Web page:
Harry Belafonte helps give out food to women and children in Ethiopia funded by sales of his record USA For Africa

Belafonte helps give out food to families in Ethiopia funded by sales of his record USA For Africa

Photo by William Campbell/Sygma via Getty Images

See We One Another Clearly, Turn the World Around

We mourn the loss of legendary musician, dauntless activist and "lionhearted civil rights icon" Harry Belafonte, who for seven decades used his celestial voice and righteous rage to "lift people up," wielding his fame, fortune and connections to fund bedrock civil rights efforts from SNCC and the Freedom Riders to babysitters for MLK's kids. Giving us "a piece of his fire," he kept doggedly at it so he could tell his children, "In my lifetime, I did all that I could."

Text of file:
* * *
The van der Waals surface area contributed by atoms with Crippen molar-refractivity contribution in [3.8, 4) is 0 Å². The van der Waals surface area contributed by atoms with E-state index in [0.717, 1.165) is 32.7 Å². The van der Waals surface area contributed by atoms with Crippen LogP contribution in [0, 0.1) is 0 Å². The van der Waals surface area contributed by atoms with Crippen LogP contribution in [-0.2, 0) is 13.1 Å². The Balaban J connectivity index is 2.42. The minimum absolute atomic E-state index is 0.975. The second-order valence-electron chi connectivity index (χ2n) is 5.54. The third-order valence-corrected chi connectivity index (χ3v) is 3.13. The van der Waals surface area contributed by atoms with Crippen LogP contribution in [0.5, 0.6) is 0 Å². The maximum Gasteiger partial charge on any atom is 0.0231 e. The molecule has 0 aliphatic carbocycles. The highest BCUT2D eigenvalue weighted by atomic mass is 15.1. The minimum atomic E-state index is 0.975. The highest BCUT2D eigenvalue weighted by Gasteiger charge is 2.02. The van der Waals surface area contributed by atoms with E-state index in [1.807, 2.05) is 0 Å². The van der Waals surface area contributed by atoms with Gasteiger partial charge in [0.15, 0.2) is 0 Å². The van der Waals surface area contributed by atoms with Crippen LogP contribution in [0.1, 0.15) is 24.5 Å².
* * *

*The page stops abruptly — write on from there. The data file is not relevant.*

Born in Harlem in 1927 to West Indian immigrants, with a Dutch Jewish paternal grandfather, Belafonte was a cross-cultural visionary equally beloved by black and white audiences, an "agent of change" who became what scholar Henry Louis Gates Jr. called "the musical voice of civil rights." Having come of age splitting his childhood between Jim Crow America and a segregated Jamaica still under British rule, he served in the U.S. Navy during World War II only to return to the racist inequities and indignities of both places. When he turned to music, he quickly rose to stardom with the 1956 album Calypso, featuring enduring hits like "Day-O" and "Jamaica Farewell." It sold over a million copies - which briefly rivaled Elvis Presley on the charts - and became, for those of us growing up then, the soundtrack of our young lives. But from the beginning, his music - with its "astonishing" range" - was also consistently, often clandestinely political, melding the buoyant, intricate rhythms of Calypso with stories of hard times. "Almost all Black music is deeply rooted in metaphor," he once said. "The only way we could speak to the pain and the anguish of our experiences was often (by codifying) our stories in the songs we sang." For all its jauntiness, he noted much later, "Dayo is a work song. It's about men who sweat all day long, and they are underpaid... When people sing in delight and dance and love it, they don't really understand it's a song of rebellion."